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In complex number trigonometry, there exists a theorem called De Moivre's theorem, which states that for any complex number, $Z$, in trigonometric form, $r(cos(\theta)+i\cdot sin(\theta))$, the following rule applies:

$Z^n=r^n(cos(n\theta)+i\cdot sin(n\theta))$

and from this (and here's the question) it follows that:

$r^{\frac{1}{n}}(cos(\frac{\theta}{n})+i\cdot sin(\frac{\theta}{n}))$

is an $n^{th}$ root of Z, and $Z = r(cos(\theta)+i\cdot sin(\theta))$

the question is, what is meant by a 'root' in this context and why is this information useful or what can it be used for? Obviously when graphing functions, at a very elementary level at least, the root implies where the graph crosses the x-axis, but in this context I can't quite figure it out. Any help is appreciated.

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  • $\begingroup$ In algebra, it is important to solve polynomial equations of the form $p(x)=0$, whose solutions are also called "roots" of the polynomial $p(x)$. Examples include $ax^2+bx+c=0$, whose roots are given by the quadratic formula. Solutions to the equation $x^n=0$ are given by the formula that you gave, and they are called "$n^{\text{th}}$ roots", generalizing "square roots" and "cube roots". $\endgroup$ – Lee Mosher Aug 9 '17 at 22:23
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    $\begingroup$ It's a bit surprising that you are familiar with the terminology for roots of functions, but not with the terminology for square roots, cube roots etc. of numbers. In any case, the $n$-th root of a number $Z$ is defined to be a solution to $x^n = Z$, i.e., a root of the function $x^n - Z$. So a square root or $2$-nd root of $Z$ is a solution to $x^2 - Z = 0$. $\endgroup$ – Rob Arthan Aug 9 '17 at 22:43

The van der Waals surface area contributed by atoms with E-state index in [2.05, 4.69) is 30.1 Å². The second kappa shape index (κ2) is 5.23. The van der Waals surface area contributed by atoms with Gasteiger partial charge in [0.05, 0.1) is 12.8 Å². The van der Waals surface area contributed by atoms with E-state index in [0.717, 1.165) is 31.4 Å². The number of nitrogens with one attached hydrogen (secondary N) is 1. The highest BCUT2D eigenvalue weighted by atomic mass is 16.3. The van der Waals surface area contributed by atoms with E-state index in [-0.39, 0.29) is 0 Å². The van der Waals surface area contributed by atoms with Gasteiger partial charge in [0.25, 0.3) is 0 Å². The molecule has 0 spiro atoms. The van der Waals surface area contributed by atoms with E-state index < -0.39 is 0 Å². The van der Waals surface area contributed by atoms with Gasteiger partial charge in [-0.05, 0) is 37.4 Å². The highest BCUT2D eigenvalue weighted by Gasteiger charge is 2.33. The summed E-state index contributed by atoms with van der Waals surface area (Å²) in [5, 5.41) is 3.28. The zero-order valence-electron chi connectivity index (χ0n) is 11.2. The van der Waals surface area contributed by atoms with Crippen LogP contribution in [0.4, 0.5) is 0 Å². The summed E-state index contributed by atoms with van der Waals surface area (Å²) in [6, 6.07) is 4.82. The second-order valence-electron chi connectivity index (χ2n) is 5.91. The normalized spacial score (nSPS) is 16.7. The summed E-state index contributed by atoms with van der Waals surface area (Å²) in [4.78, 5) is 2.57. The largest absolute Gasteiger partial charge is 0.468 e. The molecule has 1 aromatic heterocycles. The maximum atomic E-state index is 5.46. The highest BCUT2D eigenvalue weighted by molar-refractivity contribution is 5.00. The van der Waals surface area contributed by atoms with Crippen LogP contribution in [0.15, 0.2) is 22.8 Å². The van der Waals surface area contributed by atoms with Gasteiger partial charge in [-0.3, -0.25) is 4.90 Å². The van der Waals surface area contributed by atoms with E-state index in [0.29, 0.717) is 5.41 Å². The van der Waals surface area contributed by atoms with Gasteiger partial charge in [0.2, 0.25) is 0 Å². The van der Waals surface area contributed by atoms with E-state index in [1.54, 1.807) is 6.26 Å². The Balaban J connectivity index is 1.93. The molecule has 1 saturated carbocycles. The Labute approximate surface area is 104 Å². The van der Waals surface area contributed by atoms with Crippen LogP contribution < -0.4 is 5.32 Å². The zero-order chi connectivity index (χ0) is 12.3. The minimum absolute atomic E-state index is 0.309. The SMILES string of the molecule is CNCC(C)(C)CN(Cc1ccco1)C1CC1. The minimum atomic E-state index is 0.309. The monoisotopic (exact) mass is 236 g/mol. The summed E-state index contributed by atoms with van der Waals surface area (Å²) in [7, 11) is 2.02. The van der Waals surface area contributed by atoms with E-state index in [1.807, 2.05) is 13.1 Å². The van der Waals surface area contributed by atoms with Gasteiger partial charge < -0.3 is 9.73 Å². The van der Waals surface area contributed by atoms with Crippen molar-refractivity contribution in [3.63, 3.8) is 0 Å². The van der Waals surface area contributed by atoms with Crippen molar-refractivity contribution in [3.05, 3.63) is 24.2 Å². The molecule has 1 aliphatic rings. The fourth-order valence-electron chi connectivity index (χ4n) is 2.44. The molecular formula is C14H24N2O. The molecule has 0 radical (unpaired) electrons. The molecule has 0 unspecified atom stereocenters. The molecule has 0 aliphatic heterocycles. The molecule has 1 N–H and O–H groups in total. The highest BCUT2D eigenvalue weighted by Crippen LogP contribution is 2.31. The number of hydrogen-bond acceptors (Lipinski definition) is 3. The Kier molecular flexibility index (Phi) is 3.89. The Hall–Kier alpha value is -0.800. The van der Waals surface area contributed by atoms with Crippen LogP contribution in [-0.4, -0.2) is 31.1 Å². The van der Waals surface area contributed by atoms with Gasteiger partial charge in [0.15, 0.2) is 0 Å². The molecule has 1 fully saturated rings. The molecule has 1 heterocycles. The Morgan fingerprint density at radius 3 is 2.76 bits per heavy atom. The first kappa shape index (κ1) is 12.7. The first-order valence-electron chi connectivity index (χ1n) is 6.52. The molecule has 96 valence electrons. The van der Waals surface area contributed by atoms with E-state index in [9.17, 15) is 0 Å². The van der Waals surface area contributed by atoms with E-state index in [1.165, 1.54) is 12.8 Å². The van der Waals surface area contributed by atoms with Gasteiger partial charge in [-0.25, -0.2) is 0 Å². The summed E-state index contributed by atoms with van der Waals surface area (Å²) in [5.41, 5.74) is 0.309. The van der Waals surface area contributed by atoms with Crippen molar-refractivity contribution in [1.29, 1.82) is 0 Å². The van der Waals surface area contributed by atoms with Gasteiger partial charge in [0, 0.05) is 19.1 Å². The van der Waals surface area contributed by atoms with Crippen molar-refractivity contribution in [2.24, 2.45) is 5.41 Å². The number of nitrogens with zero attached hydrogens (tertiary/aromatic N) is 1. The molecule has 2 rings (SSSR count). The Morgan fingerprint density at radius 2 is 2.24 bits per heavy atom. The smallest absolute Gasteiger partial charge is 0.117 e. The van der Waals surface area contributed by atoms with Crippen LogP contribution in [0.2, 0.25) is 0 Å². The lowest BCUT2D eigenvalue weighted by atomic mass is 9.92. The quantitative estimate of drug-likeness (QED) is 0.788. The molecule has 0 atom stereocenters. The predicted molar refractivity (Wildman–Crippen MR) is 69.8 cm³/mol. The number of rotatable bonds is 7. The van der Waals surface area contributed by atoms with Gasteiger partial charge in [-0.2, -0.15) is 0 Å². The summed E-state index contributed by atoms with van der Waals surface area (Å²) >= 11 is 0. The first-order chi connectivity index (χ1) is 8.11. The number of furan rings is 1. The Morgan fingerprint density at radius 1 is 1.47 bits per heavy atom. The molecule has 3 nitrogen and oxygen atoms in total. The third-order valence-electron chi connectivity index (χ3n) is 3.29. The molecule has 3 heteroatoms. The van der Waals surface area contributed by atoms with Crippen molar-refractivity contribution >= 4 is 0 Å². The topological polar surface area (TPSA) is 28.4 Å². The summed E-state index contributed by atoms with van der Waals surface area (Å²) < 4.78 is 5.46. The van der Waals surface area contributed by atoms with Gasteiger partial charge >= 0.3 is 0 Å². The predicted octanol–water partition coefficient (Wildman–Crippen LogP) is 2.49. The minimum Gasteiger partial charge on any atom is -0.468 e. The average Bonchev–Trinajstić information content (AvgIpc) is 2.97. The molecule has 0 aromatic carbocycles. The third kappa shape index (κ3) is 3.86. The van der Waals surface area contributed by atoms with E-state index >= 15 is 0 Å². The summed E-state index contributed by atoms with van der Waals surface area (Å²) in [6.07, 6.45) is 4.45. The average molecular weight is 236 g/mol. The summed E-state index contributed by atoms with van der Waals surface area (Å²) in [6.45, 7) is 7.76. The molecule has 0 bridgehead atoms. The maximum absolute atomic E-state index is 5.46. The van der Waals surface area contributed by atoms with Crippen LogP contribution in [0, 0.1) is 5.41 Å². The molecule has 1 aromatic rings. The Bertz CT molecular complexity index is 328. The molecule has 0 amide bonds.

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A $n^{\text{nh}}$ root of a complex number $z$ is a complex number $w$ such that $w^n=z$. So, if $z=r\bigl(\cos(\theta)+i\sin(\theta)\bigr)$ and you want a $n^{\text{nh}}$ of $z$, it follows from de Moivre's formula that all you need is to take $w=\sqrt[n]r\bigl(\cos\bigl(\frac\theta n\bigr)+i\sin\bigl(\frac\theta n\bigr)\bigr)$. More generally, you can take$$w=\sqrt[n]r\left(\cos\left(\frac{\theta+2k\pi}n\right)+i\sin\left(\frac{\theta+2k\pi}n\right)\right)$$ ($k\in\mathbb Z$).

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The root of an equation is where it intercepts the x-axis.

The $n^{th}$ root of a complex number is much like the $n^{th}$ root of a real number. If a complex number $w$ multiplied by itself $n$ times gives $Z$, then $w$ is a $n^{th}$ root of $Z$.

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  • $\begingroup$ You could do more to reconcile the two uses of "root" by explaining what polynomial has "roots" that correspond to (say) the $n$th "root" (in the sense of a radical) of a real (or a complex) number. $\endgroup$ – hardmath Aug 9 '17 at 22:33

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